Millennial squad: the political color of the new generation

On May 30, the British designer A Sai Ta announced that she would reproduce the extremely rare Hot Wok Riri dress (in patchwork style in the unmistakable fuchsia pink originally custom-made for Rihanna) and that she would donate the profits, dividing them equally between Black Lives Matter , Solace Women’s Aid and The Voice of Domestic Workers. This is the dress that Rihanna has instagrammato during his vacation last October, and that has quickly made the web crazy, and the bomb news of his return is much more than a trend. Rather, it is a leader who is making history.

Together with Brother Vellies, the founder Aurora James and Kerby Jean-Raymond of Pyer Moss, A Sai Ta is part of the new generation of talents who work tirelessly to make fashion more tolerant. The dress Hot Wok Riri it is made on demand (eliminating any waste) at a flexible price, giving buyers the opportunity to incentivize their beneficial contribution with an initial price of £ 300.

The fact that it is in a captivating fuchsia color posted on all social networks is also very important. Ta’s ‘Call to Action Clothing’ is part of a new social movement that converts the hypebeast in hopebeast through politicized purchases, which through word of mouth are becoming the uniforms of generation Y.1. In an era of disturbing shadow ban and relentless news, nothing captures and keeps attention like bright pink (and the highly envied recycling guru of Depop Fancy Thrift knows this well).

In the past month, ‘shocking pink’ has proven to be an essential means of drawing attention to issues we can no longer turn our back on, in particular the fight against all discrimination – just look at the magenta font used on anti-racist documents that are traveling around the world through Google Docs, and the look of Sinéad O’Dwyer worn by model Neema Kayitesi in the highly successful UK QTIBIPOC fundraising promo organized by Miss Jason.

Neema Kayitesi wears a Sinéad O’Dwyer look

© Zoë Matilda Management. Courtesy of @neemakayitesi

This strong shade is the perfect antidote to the sorbet pink of millennials (eg Pantone Rose Quartz), very successful in 2016 and exploited to the best by companies and influencers through very attractive social images. The millennial rose had a great rise for a purely economic reason, managing to influence above all young people (a classic Google search led to all capitalized articles entitled: “HOW TO USE THE PINK MILLENNIAL TO GROW YOUR BUSINESS”, subtitle: “The color that is providing purchasing power to millennials “), while political pink is the color of a youth movement that expresses, loud and clear, when it is too much is too much.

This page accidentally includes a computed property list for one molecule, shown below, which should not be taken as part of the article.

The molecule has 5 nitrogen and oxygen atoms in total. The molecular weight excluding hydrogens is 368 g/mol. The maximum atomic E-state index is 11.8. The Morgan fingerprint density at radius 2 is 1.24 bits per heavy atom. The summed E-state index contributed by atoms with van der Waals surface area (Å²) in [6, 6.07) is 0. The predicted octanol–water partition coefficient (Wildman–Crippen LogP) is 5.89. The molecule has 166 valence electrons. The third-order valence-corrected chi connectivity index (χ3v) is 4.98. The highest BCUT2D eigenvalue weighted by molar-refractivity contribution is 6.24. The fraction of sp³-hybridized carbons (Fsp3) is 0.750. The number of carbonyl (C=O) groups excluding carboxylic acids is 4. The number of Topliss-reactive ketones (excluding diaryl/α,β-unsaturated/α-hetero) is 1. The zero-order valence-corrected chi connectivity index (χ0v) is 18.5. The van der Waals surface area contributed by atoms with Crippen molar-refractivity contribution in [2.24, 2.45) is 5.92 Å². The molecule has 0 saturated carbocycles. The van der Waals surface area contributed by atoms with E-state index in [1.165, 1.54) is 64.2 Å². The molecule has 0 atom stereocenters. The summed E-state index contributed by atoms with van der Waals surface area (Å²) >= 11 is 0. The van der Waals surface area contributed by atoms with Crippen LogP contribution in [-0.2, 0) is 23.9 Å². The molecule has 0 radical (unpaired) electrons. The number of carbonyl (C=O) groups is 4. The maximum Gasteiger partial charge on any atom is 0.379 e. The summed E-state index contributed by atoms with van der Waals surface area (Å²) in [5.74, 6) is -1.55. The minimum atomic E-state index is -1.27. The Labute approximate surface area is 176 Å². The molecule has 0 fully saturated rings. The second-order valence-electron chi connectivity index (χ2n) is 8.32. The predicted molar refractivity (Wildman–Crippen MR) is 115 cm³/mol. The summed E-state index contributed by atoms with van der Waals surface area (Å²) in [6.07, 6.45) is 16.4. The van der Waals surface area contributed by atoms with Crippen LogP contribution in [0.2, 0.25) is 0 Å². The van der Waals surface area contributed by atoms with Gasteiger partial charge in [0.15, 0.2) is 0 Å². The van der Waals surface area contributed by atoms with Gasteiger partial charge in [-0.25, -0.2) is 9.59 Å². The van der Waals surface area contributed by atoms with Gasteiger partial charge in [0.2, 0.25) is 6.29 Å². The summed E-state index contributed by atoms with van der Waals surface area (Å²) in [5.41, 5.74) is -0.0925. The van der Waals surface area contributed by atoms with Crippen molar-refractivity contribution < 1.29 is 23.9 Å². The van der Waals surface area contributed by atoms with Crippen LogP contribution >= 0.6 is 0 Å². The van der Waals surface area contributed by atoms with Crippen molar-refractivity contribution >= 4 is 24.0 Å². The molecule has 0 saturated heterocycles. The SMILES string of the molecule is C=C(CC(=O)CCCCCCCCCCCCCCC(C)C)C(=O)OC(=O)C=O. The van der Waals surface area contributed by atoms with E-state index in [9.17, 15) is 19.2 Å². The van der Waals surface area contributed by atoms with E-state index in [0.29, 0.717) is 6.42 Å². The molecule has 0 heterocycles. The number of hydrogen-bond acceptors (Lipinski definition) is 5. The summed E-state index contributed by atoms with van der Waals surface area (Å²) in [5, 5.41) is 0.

To date, the petition to honor the black activist Marsha P Johnson with a statue instead of the one commemorating Christopher Columbus in New Jersey is rapidly reaching 80,000 signatures following a viral campaign. Johnson dedicated her life to the LGBTQ + community, supporting those whom society often tried to tear to pieces, playing a pivotal role in the 1969 Stonewall uprising. Her tragic death in 1992, a suspected murder later decreed as suicide , attracted a lot of attention following the release of the 2017 Netflix documentary, The Death and Life of Marsha P Johnson. Here is a photo of the film – showing the activist wearing a floral wreath and a bright fuchsia dress – shared widely on social media. In 2020, that cheerful pink not only serves to remind us of the importance of being seen, but it is a powerful call to demonstrate against repression and to make vital donations to organizations such as The Marsha P Johnson Institute, Black Visions Collective and The Okra Projects that continue to support the spirit of his work.

Johnson did not stand still. He has transformed several lives, fighting against injustice. Almost thirty years later, fashion is on the same course. “My life in the fashion industry is devoted to protesting injustice and inequality, and to give voice to what is not correct, but is unjustly condoned,” Ta told a Tips Clear UK. “I don’t just want to talk about what I want to do, my words are supported by facts.”

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